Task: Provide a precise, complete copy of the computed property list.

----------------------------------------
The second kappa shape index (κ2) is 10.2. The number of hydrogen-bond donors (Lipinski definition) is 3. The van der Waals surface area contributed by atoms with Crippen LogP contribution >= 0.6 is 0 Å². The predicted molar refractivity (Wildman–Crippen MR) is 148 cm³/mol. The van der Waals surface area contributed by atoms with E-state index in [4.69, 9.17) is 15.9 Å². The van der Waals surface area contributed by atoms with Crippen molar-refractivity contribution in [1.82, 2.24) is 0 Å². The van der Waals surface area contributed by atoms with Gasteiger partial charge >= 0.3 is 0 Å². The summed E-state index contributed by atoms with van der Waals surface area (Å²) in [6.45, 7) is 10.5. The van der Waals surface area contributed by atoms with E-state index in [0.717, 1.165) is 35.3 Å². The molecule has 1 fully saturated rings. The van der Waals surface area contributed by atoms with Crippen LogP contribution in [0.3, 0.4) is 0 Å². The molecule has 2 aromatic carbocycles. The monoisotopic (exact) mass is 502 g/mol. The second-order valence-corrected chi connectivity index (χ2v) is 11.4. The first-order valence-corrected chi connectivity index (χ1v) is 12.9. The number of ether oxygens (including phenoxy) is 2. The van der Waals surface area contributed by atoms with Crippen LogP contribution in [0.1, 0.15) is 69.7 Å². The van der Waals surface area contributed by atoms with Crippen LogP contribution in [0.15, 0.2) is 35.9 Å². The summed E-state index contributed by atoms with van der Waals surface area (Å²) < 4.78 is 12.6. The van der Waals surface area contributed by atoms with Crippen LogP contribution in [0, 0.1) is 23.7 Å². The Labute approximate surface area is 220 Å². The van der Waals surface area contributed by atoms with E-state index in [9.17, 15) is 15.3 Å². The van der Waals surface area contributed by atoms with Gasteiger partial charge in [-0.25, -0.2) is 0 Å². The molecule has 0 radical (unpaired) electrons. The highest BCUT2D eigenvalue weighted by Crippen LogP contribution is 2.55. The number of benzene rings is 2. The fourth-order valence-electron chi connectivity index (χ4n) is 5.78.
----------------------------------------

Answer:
The second kappa shape index (κ2) is 10.2. The number of hydrogen-bond donors (Lipinski definition) is 3. The van der Waals surface area contributed by atoms with Crippen LogP contribution >= 0.6 is 0 Å². The predicted molar refractivity (Wildman–Crippen MR) is 148 cm³/mol. The van der Waals surface area contributed by atoms with E-state index in [4.69, 9.17) is 15.9 Å². The van der Waals surface area contributed by atoms with Crippen molar-refractivity contribution in [1.82, 2.24) is 0 Å². The van der Waals surface area contributed by atoms with Gasteiger partial charge >= 0.3 is 0 Å². The summed E-state index contributed by atoms with van der Waals surface area (Å²) in [6.45, 7) is 10.5. The van der Waals surface area contributed by atoms with E-state index in [0.717, 1.165) is 35.3 Å². The molecule has 1 fully saturated rings. The van der Waals surface area contributed by atoms with Crippen LogP contribution in [0.3, 0.4) is 0 Å². The molecule has 2 aromatic carbocycles. The monoisotopic (exact) mass is 502 g/mol. The second-order valence-corrected chi connectivity index (χ2v) is 11.4. The first-order valence-corrected chi connectivity index (χ1v) is 12.9. The number of ether oxygens (including phenoxy) is 2. The van der Waals surface area contributed by atoms with Crippen LogP contribution in [0.1, 0.15) is 69.7 Å². The van der Waals surface area contributed by atoms with Crippen LogP contribution in [0.15, 0.2) is 35.9 Å². The summed E-state index contributed by atoms with van der Waals surface area (Å²) < 4.78 is 12.6. The van der Waals surface area contributed by atoms with Crippen LogP contribution in [0, 0.1) is 23.7 Å². The Labute approximate surface area is 220 Å². The van der Waals surface area contributed by atoms with E-state index in [9.17, 15) is 15.3 Å². The van der Waals surface area contributed by atoms with Gasteiger partial charge in [-0.25, -0.2) is 0 Å². The molecule has 0 radical (unpaired) electrons. The highest BCUT2D eigenvalue weighted by Crippen LogP contribution is 2.55. The number of benzene rings is 2. The fourth-order valence-electron chi connectivity index (χ4n) is 5.78.